Even then, math was hard

From the Things I Did Not Know files, courtesy of Nvmeri Innvmeri:

The Romans had no negative numbers, and could express only a limited range of fractions with numeric symbols, principally the twelfths from 1/12 to 11/12. (The American pound has 16 ounces, but the Roman libra was divided into 12 unciae.) That means that while any properly-formed Roman number can be expressed in Arabic numbers, the converse is not true.

Since Wilson Pickett has been on my mind of late, I asked for a Roman equivalent of 99½, which comes back XCIX S; apparently one through five twelfths are represented by horizontal lines ordered in pairs, and seven through eleven by S plus those same lines, so 999/12 would be XCIX S= – or something like that.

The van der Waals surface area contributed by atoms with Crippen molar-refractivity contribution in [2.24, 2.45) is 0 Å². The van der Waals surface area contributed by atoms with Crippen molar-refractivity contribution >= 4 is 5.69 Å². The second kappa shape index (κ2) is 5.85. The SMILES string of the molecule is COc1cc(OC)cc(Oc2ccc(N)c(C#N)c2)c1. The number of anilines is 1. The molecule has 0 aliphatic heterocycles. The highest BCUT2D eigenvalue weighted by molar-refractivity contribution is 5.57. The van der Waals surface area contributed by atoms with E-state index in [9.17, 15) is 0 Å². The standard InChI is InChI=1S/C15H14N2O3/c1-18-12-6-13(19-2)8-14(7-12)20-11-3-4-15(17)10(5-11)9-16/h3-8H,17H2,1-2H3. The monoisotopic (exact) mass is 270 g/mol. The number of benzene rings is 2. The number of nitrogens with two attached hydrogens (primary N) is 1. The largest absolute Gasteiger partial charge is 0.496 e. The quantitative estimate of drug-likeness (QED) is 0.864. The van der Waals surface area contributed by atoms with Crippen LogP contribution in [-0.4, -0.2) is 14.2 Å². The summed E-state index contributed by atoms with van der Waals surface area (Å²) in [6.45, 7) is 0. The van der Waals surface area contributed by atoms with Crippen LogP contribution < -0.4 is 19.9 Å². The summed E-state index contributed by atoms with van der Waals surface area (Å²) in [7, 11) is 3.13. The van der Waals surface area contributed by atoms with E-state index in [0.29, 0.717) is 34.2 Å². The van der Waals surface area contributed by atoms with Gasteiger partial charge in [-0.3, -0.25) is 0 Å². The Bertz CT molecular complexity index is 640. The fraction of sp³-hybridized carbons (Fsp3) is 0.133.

1. Michael Hendry »

    30 June 2012 · 3:03 pm

    Yes. I probably should have mentioned that the Latin word for half is semis, which has some obvious English cognates. Thanks for the link.

  2. Rita »

    1 July 2012 · 6:42 pm

    But then they did, didn’t they? The Romans, I mean. They had to understand negative, otherwise how do you explain IX, IV, I-anything.

  3. CGHill »

    1 July 2012 · 9:32 pm

    I’m guessing that since they didn’t have a formal zero, it didn’t occur to them to subtract anything from it.

  4. Barks in the Country »

    6 July 2012 · 9:56 am

    Show off by doing some long division in Roman numerals.

  5. Bayou Renaissance Man »

    23 July 2012 · 8:05 pm

    Around The Blogs…

    The ever interesting Dustbury has two links for us this week. One takes us to what the author calls an ‘Ancient Numbers Page’. If you’ve ever wanted to express 99 and nine-twelfths in Roman numerals, this site will do the conversion for you (and als…

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